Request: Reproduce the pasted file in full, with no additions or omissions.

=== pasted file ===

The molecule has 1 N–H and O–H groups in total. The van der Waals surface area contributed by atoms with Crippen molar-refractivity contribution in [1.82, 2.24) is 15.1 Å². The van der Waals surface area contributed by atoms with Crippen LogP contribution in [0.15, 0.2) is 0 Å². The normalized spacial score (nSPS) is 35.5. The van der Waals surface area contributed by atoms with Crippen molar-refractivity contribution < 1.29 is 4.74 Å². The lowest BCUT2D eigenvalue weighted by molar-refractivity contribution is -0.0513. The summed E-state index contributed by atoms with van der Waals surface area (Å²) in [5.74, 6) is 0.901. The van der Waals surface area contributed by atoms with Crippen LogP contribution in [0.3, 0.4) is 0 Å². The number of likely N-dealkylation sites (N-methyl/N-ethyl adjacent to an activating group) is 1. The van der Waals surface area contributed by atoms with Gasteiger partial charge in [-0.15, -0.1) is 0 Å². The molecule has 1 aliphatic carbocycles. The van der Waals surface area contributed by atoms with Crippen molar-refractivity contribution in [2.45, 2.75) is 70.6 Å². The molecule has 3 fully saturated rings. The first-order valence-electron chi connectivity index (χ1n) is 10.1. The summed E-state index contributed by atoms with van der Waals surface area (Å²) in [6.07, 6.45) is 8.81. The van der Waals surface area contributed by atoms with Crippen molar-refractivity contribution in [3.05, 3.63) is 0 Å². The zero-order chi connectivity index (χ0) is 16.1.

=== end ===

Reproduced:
The molecule has 1 N–H and O–H groups in total. The van der Waals surface area contributed by atoms with Crippen molar-refractivity contribution in [1.82, 2.24) is 15.1 Å². The van der Waals surface area contributed by atoms with Crippen LogP contribution in [0.15, 0.2) is 0 Å². The normalized spacial score (nSPS) is 35.5. The van der Waals surface area contributed by atoms with Crippen molar-refractivity contribution < 1.29 is 4.74 Å². The lowest BCUT2D eigenvalue weighted by molar-refractivity contribution is -0.0513. The summed E-state index contributed by atoms with van der Waals surface area (Å²) in [5.74, 6) is 0.901. The van der Waals surface area contributed by atoms with Crippen LogP contribution in [0.3, 0.4) is 0 Å². The number of likely N-dealkylation sites (N-methyl/N-ethyl adjacent to an activating group) is 1. The van der Waals surface area contributed by atoms with Gasteiger partial charge in [-0.15, -0.1) is 0 Å². The molecule has 1 aliphatic carbocycles. The van der Waals surface area contributed by atoms with Crippen molar-refractivity contribution in [2.45, 2.75) is 70.6 Å². The molecule has 3 fully saturated rings. The first-order valence-electron chi connectivity index (χ1n) is 10.1. The summed E-state index contributed by atoms with van der Waals surface area (Å²) in [6.07, 6.45) is 8.81. The van der Waals surface area contributed by atoms with Crippen molar-refractivity contribution in [3.05, 3.63) is 0 Å². The zero-order chi connectivity index (χ0) is 16.1.